• Most lightning deaths and injuries occur when people are caught outdoors in the summer months during the afternoon and evening.
  • Your chances of being struck by lightning are estimated to be 1 in 600,000, but could be reduced even further by following safety precautions.
  • Lightning strike victims carry no electrical charge and should be attended to immediately.


During Thunderstorms and Lightning

If thunderstorms and lightning are occurring in your area, you should do the following:

  • Use a battery-operated National Oceanic and Atmospheric Administration (NOAA) Weather Radio for updates from local officials.
  • Avoid contact with corded phones and devices, including those plugged into electrical outlets for recharging. Cordless and wireless phones not connected to wall outlets are safe to use.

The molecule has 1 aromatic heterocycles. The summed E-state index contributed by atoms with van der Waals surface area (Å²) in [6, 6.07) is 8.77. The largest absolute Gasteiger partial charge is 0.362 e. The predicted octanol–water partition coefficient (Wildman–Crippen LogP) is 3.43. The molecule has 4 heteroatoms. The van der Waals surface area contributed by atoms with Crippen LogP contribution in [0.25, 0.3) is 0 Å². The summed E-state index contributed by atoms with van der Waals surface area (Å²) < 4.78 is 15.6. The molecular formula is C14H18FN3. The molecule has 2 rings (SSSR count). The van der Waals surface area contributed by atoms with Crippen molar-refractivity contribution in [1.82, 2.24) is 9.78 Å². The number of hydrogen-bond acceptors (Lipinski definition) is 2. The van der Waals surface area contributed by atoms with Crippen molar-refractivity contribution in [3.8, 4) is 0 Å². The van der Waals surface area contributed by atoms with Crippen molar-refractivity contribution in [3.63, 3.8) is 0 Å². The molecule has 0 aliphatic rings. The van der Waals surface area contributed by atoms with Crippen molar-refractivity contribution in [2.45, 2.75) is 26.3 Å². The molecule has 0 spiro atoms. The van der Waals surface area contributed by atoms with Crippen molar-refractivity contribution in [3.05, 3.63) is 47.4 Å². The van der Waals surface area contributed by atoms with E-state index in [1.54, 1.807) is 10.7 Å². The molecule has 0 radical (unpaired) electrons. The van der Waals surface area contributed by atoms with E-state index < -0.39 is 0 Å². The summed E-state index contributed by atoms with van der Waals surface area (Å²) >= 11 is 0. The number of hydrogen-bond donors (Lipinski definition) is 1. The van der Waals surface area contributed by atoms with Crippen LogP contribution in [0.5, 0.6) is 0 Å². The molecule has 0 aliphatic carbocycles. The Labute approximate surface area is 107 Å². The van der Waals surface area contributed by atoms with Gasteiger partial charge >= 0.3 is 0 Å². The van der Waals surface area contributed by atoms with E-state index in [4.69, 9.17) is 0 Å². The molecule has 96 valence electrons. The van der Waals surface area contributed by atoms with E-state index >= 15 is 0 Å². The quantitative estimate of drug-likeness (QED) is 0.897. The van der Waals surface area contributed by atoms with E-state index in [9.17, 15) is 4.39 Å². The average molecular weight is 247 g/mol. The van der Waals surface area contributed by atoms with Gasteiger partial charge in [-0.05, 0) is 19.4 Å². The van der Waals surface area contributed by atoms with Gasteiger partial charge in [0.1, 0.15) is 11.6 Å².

• Avoid contact with electrical equipment or cords. Unplug appliances and other electrical items, such as computers, and turn off air conditioners. Power surges from lightning can cause serious damage.
  • Avoid contact with plumbing. Do not wash your hands, do not take a shower, do not wash dishes and do not do laundry. Plumbing and bathroom fixtures can conduct electricity.
  • Stay away from windows and doors, and stay off porches.
  • Do not lie on concrete floors and do not lean against concrete walls.
  • Avoid natural lightning rods such as tall, isolated trees in open areas.
  • Avoid hilltops, open fields, the beach and boats on the water.
  • Take shelter in a sturdy building. Avoid isolated sheds or other small structures in open areas.
  • Avoid contact with anything metal, such as tractors, farm equipment, motorcycles, golf carts, golf clubs and bicycles.